My wife and I are expecting a child in December. We would like to pick up a bicycle that the whole family could ride on, and in my searches, I have found several tandem trikes. Most of these are "the higher priced spread", meaning over $2000. These have typically been recumbent tadpole style trikes, with a few deltas for good measure.
Recently, I found an American made tandem trike for about half that price, from Workmans Cycles, the Worksman TT3CB Tri-Tandem Trike. Go here for a look, about 3/4's of the way down the page: http://worksmancycles.com/shopsite_s...specialty.html
It is configured in what I always referred to as a "retirement" trike, albeit a tandem version. While it doesn't have the glamour of a recumbent, it certainly covers our needs. A word about that may be in order.
Our needs are for a stable platform (hence the 3 wheels), adequate cargo area for a child seat (the Tri-Tandem has a platform behind the rear saddle), and enough gearing to putz around town or at a park (it is available in a 3 speed version).
I have owned plenty of expensive bikes (still do, for that matter), but never a tandem nor a trike. Given that my wife has very little experience cycling in urban settings, and that we will be carrying precious cargo, what do you folks think of the idea of such a set-up? Please remember that we do not intend to tour with it, nor do any mountains. It is strictly a 10-20 mile or less fun day ride, with the kid and a picnic.
So, any experiences to relate? Any warnings? Any other bike suggestions? We are not opposed to spending more, but I am fairly certain we would not use a more expensive trike to our best dollar value. Whadda all think?
No personal experience with the tandem, but we have the single seat versions all over our factory and they are built to withstand industrial use for the long haul... some of ours date back to the 60's. They are heavy duty, I mean really heavy duty.
As for handling, upright trikes are semi-stable when ridden in a straight line on the flats but can be skittish at speeds or when turning; it takes a different riding style. Remember, you steer a trike like a car, not like a bike, and the long wheelbase would most likely exacerbate the tendency for the trike to want to tip over during aggressive or evasive steering manuevers. Not necessarily a big problem if you don't go fast or far, but something to be always mindful of.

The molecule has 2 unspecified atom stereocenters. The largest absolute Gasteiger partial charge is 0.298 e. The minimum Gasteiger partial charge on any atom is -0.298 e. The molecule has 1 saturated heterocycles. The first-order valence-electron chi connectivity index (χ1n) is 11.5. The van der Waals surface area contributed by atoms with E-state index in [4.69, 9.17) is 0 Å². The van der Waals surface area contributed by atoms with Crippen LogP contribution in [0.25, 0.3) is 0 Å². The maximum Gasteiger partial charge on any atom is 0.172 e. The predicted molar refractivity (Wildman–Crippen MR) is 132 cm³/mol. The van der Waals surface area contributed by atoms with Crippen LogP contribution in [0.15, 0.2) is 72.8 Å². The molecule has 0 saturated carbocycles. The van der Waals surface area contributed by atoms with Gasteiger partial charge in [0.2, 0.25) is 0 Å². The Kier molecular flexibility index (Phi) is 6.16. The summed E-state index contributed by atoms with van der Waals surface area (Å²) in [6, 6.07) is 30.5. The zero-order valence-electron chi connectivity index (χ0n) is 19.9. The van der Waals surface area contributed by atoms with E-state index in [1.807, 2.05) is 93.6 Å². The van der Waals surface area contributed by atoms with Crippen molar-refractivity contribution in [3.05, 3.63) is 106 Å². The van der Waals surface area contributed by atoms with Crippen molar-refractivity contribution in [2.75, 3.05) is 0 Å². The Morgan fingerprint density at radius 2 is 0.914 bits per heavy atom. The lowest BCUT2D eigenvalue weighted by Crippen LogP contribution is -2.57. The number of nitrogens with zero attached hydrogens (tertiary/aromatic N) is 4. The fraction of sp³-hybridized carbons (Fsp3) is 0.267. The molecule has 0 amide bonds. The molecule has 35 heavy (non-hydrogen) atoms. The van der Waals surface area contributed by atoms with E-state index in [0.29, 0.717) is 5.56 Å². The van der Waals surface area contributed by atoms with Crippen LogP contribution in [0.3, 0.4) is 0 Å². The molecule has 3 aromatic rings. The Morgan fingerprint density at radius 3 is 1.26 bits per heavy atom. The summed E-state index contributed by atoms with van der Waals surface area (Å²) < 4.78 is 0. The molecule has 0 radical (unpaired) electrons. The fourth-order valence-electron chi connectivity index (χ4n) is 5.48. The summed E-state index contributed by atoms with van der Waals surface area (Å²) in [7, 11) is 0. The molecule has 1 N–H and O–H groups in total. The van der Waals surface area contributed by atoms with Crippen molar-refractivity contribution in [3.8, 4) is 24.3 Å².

Logistics would be a challenge if you didn't have a large storage space on ground level or needed to transport the bike to where you ride; a trailer, cargo van, or pick-up truck would be mandatory.
My suggestion would be to go with an entry level KHS, Raleigh, Schwinn, or similar multispeed 26" tandem and a tow-behind Burley or similar trailer. At a minimum, a conventionally designed tandem will be lighter, easier to manuever, and easier to transport. If you could find both second hand, you could keep your costs in line with the trike you're considering.
I have had admittedly limited experience with Worksmen's trikes. What little experience I've had has all been bad.
you could always build your own tandem recumbent trike as i did still pretty costly i spend about 3000 but u can do it a lot cheaper mine has full 27 speed xtr equipment on it and hayes 8 inch disk brakes both could be substituted for cheaper parts
A 2-wheeled tandem is a stable platform. Unless pilot and stoker both have balance issues and/or seat problems there is no need for a 3-wheeler that more than likely is very heavy, hard to corner with (yes you can do a controlled 2 wheel cornering maneuver, but with precious cargo, that is not an option!)
Suggest a used fat tired mountain bike tandem hauling a Burley trailer for the precious cargo, on that you'll be able to do that 20 miler you're thinking about. The Worksman . . . would not attempt that unless you really want to build up those quads for both pilot and stoker. Also a 3-wheeled conveyance will take lots more room on the road and would probably scare you stoker even more!
For way less than $2,000 you can find a decent used quality tandem and trailer.
Just our opinion after 30+ years of riding 'in tandem.'
Pedal on TWOgether!
Rudy and Kay/zonatandem
I was on a call at a textile plant on Friday. The person I was to see picked my up on the very same model tandem trike you are discussing. It was more effort to pedal, even with both of us working, than to walk. It is sturdy, almost to the point of insanity. It also is heavy, clunky, and ill-handling.